I hope this article disturbs you. Thinking about bad outcomes is disturbing and we tend to avoid or deny dealing with the negative. Julia came in angry and depressed because her husband died of a heart attack. He’d had all the classic symptoms: Shortness of breath, chest pains and severe fatigue. Julia repeatedly insisted he see a doctor, and he refused, thinking it would pass. I empathized with him, because a year previously Marilyn, my wife, repeatedly said she didn’t like the way I looked and I refused to check it out. Finally, when I couldn’t walk up our stairs, I told her to drive me to the emergency room where I had a severe heart attack on the examining table. Dr. Peter Viccellio, the emergency room chief and a friend, later told me he was stunned that I fully recovered. I asked other men in the cardiac unit how they got there and, with one exception, they were all in denial. My roommate said he agreed to come to the hospital only “to show my wife how stupid she was.” Julia had to deal with the reality that it was tragically common that we avoid worse-case scenarios.
There are unpleasant realities of life. The biggest is that our life and the lives of people we love are finite. We all hang by a thin thread and as we get older or ill, the thread gets thinner. We have to deal with mortality. Recently, Dolores’ husband, who owned a business, went into a diabetic coma after denying classic symptoms. After talking about her feelings and those of the family, I asked if there was a worse-case plan if her husband was disabled or died. Was there a plan in the family for succession? Who would run the business? How would the assets be handled? I expected her to be stunned by these practical questions, but Dolores recognized the fragility of life and that issues can get significantly worse if ignored. Stories of bitter family disputes over undefined assets are unfortunately common. Just as engineers must build a building to tolerate hurricanes and torrential rains that may not occur, we should plan for negative events.
We have to consider the mortality of people around us. As a kid, I was terribly uncomfortable when my parents spoke of their mortality. My mother picked a prospective wife for my father if she died. I didn’t want to hear of it and my father laughed and said as I grew older I would be more accepting of death. He was right. (After he died, I told the woman, now in her 80s, the story. She was flattered.)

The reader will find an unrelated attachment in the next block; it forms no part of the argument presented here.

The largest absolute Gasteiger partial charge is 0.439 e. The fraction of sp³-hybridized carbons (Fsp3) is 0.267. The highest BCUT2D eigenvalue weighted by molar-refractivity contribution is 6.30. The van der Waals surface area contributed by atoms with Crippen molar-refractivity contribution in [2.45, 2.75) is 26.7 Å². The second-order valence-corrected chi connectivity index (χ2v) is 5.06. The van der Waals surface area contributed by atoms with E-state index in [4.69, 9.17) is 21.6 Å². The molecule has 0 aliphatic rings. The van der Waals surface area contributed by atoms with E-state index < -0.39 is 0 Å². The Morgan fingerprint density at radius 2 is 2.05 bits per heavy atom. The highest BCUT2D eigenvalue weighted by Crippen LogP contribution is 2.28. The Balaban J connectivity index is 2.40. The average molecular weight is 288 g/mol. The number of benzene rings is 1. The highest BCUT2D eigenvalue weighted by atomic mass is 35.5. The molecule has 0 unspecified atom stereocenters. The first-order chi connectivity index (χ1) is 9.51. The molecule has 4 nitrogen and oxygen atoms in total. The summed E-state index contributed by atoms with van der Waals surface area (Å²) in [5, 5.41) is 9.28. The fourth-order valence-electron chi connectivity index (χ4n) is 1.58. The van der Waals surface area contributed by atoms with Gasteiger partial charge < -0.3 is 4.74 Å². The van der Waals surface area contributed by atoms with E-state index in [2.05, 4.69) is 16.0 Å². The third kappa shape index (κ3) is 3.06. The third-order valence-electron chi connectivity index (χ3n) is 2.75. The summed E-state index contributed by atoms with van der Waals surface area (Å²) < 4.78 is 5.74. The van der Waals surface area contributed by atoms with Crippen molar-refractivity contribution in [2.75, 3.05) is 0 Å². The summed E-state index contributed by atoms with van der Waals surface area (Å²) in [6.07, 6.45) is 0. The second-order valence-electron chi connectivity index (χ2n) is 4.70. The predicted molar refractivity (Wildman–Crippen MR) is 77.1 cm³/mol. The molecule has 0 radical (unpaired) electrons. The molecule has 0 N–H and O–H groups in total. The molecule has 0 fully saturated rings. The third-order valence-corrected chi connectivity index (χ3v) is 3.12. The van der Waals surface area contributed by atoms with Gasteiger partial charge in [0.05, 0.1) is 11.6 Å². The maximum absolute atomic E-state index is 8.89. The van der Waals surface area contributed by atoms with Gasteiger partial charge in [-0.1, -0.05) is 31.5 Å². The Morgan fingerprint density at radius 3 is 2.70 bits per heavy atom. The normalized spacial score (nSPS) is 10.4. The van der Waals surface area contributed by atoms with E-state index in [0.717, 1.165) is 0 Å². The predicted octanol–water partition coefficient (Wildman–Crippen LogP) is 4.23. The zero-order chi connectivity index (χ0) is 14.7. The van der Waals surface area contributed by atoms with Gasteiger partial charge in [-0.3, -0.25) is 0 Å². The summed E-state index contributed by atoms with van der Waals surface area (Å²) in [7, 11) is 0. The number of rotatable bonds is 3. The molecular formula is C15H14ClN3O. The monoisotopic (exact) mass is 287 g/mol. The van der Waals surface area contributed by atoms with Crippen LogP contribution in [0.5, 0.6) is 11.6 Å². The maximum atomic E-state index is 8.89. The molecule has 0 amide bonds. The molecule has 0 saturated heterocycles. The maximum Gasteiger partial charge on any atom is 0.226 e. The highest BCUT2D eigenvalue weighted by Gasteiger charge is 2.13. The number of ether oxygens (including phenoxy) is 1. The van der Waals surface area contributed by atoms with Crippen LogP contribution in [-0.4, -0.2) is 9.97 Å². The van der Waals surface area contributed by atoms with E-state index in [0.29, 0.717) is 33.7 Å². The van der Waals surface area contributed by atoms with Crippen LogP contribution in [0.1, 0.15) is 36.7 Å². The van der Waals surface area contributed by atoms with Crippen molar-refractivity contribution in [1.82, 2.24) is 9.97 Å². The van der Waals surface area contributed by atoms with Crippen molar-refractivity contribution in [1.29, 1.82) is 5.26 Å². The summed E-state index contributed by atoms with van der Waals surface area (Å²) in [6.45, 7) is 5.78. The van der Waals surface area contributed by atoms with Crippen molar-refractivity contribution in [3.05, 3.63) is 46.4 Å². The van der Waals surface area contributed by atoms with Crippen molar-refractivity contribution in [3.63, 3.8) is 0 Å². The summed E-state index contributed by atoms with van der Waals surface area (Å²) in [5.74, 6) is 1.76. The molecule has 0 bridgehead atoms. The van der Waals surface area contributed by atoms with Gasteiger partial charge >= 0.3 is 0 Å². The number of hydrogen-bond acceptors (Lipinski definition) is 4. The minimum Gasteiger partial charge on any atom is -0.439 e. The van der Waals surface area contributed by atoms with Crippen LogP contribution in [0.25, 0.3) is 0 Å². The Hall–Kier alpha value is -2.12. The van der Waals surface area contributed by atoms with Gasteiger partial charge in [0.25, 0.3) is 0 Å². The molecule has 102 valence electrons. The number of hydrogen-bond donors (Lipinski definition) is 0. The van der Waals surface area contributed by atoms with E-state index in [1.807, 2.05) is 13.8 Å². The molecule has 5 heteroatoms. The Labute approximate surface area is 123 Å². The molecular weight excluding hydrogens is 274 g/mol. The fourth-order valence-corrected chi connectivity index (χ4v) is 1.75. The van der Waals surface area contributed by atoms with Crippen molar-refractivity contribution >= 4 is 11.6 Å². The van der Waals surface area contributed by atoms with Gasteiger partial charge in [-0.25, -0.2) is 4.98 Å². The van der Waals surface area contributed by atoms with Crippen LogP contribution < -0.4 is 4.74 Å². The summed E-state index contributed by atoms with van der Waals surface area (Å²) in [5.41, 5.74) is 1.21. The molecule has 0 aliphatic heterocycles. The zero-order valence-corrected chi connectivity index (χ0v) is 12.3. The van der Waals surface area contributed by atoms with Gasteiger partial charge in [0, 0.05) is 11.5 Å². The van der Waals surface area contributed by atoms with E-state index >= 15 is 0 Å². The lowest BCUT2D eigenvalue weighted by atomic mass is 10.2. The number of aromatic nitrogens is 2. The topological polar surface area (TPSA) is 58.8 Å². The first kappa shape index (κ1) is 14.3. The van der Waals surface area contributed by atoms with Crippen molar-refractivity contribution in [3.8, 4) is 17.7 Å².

How many of us smoke, overeat, drink too much and/or drive recklessly, giving little or no thought to the fact that we are stretching that thin thread that holds our very lives? I watched my mother and brother die of lung cancer after years of smoking. I asked both why, given they knew the risks, they continued. Because of the effort required to quit, they distorted and enlarged their exemption from the risk. My sister-in-law, even after my brother died, continued to smoke until she was diagnosed with terminal lung cancer. Worse-case planning might have made the real effort of quitting worthwhile.
In my worse-case planning, I think of my death and that of people around me. I do not look at the reality of mortality as negative. In fact, to me, it gives urgency to life. It makes me reflect about what I want to get in while I can. It compels me to call ‘em the way I see ‘em, to be more open to both people and experiences. It prevents my postponing things I want to do. It makes the everyday chickenshit look like everyday chickenshit rather than big catastrophes. Knowing that life is finite makes me more cautious about stupid risks and more open to valuable experiences. The biggest tragedy is never living because we think we have infinite time.